Not long ago, Italian painter Ennio Calabria arrived at the Vatican’s inner sanctum for a momentous occasion. He was there to present Pope John Paul II with the gift of an oil portrait and had brought along nearly a dozen paintings so the Pontiff could pick his favorite. According to a fellow visitor, Calabria’s work apparently “made the Pope very happy. He told us that he appreciated the style: ‘soft focus.'”
On the eve of his 84th birthday on May 18th, the chief shepherd of the world’s 1 billion Roman Catholics-and, with 25 years under his belt, the third-longest-reigning Pope of all time-may be excused for a little vanity. The once avid skier and hiker is now halting in speech, barely able to walk and in near constant pain from effects of what medical experts believe is an advanced case of Parkinson’s disease (see box, page 76). Along with a team of Polish nuns who have staffed his third-floor Vatican apartment for years, John Paul is now attended around the clock by private male nurses who help him wash and dress and give him an occasional massage. Where once he sprinted through 18-hour days, he now navigates the halls of his palace in a motorized chair dubbed the Pope throne and dozes after lunch for an hour with a book propped in front of him. In short, says veteran Vatican journalist Renzo Allegri, the Pope “has gone from the life of a real athlete to that of a walking crucifix.”
But if the former Karol Wojtyla is now a lion in winter, he still has his roar. Despite a marked slump in his health last fall—a German magazine quoted close aide Cardinal Joseph Ratzinger as saying, “He is in a bad way. We should pray for the Pope”—John Paul today is back, surprising critics and making waves. In recent months he has broken tradition by naming women (including American academic Mary Ann Glendon) to high posts and has finished work on a 200-page autobiography titled Get Up, Let Us Go!, after Christ’s words to the apostles in the Garden of Gethsemane. His handwriting, says a Vatican insider, is “large and a bit messy” but “clear and readable.” At a recent meeting, Cardinal Theodore E. McCarrick, archbishop of Washington, D.C., was shocked when the Pontiff recalled knowing McCarrick “when he was secretary to [the late New York] Cardinal Cooke.” “That was 30 years ago,” marvels McCarrick. “I wouldn’t know who was secretary to anyone 30 years ago. It shows his mind is sharp and his memory is good.”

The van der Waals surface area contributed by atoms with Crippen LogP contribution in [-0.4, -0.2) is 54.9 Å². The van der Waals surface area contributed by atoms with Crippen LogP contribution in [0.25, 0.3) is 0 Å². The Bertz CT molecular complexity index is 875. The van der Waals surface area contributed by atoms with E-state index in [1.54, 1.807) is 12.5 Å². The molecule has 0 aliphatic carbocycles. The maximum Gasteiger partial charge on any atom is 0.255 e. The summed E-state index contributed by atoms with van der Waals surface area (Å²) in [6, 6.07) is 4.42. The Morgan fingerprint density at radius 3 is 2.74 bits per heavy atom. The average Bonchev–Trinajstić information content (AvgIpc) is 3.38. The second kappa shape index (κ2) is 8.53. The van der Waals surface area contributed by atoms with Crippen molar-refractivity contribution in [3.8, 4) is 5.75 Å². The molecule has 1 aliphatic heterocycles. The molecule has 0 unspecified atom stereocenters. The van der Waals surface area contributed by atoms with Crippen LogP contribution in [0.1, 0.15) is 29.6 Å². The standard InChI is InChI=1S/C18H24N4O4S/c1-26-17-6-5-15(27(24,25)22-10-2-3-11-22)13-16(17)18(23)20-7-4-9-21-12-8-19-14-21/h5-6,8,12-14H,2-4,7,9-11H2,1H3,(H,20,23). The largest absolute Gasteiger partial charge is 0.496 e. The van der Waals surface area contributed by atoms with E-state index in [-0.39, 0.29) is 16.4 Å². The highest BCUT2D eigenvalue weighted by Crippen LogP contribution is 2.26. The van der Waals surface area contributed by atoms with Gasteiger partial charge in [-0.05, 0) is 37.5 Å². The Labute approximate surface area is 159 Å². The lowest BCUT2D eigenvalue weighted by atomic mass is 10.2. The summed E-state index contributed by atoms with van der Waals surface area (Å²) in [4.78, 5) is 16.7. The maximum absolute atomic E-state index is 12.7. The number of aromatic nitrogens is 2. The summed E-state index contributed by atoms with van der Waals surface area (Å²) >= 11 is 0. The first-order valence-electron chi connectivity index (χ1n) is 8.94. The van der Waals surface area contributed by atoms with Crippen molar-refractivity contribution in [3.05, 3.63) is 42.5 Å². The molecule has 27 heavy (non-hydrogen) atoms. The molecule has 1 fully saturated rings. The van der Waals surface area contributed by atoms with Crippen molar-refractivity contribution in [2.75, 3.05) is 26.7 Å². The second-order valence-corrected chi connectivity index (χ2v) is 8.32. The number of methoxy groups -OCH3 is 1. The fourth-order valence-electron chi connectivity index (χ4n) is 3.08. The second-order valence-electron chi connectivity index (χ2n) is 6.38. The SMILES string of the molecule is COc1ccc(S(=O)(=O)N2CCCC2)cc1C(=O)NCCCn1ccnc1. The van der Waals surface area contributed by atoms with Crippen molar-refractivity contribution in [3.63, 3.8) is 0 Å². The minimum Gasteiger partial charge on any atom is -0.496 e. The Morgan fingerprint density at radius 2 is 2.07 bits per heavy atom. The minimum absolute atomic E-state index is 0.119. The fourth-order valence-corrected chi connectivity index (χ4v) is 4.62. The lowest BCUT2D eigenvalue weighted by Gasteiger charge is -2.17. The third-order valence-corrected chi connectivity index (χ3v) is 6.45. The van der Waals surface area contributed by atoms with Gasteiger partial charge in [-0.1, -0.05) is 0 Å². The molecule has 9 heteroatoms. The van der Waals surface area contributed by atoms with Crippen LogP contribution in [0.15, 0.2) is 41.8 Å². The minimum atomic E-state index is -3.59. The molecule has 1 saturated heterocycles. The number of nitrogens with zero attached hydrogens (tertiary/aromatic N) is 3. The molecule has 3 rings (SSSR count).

Even if John Paul has made a remarkable comeback, his life remains restricted. On doctor’s orders, he sticks to a mostly vegetarian diet, avoiding breakfasts that once included prosciutto or roast beef, and meals of Polish favorites like tripe. Although “he has some difficulty in using cutlery, and it takes him quite some time to eat,” says Vatican watcher Allegri, John Paul’s longtime personal secretary Stanislaw Dziwisz talks with him during meals to help slow degeneration of the Pope’s vocal and facial muscles. According to Britain’s Times, the Pontiff’s treatment for Parkinson’s, of which he has shown symptoms for at least a decade, includes doses of levodopa, a drug that reduces tremors, and shots of another medication, apomorphine hydrochloride, to help his movement during public appearances.
No special events are planned for the upcoming birthday. “He doesn’t like the fuss,” says Allegri. If strength allows, John Paul will likely listen as tourists gather under his window in St. Peter’s Square to sing “Happy Birthday.” And if they are lucky, he will wish them well. Recalls Cardinal McCarrick from his recent Vatican visit: “When they wheeled the Holy Father out in that special chair, he made them turn around at the door. He wanted to wave to everybody again.”
Susan Schindehette. Praxilla Trabattoni and Simon Perry in Rome, Bryan Alexander in London and Giovanna Breu in Chicago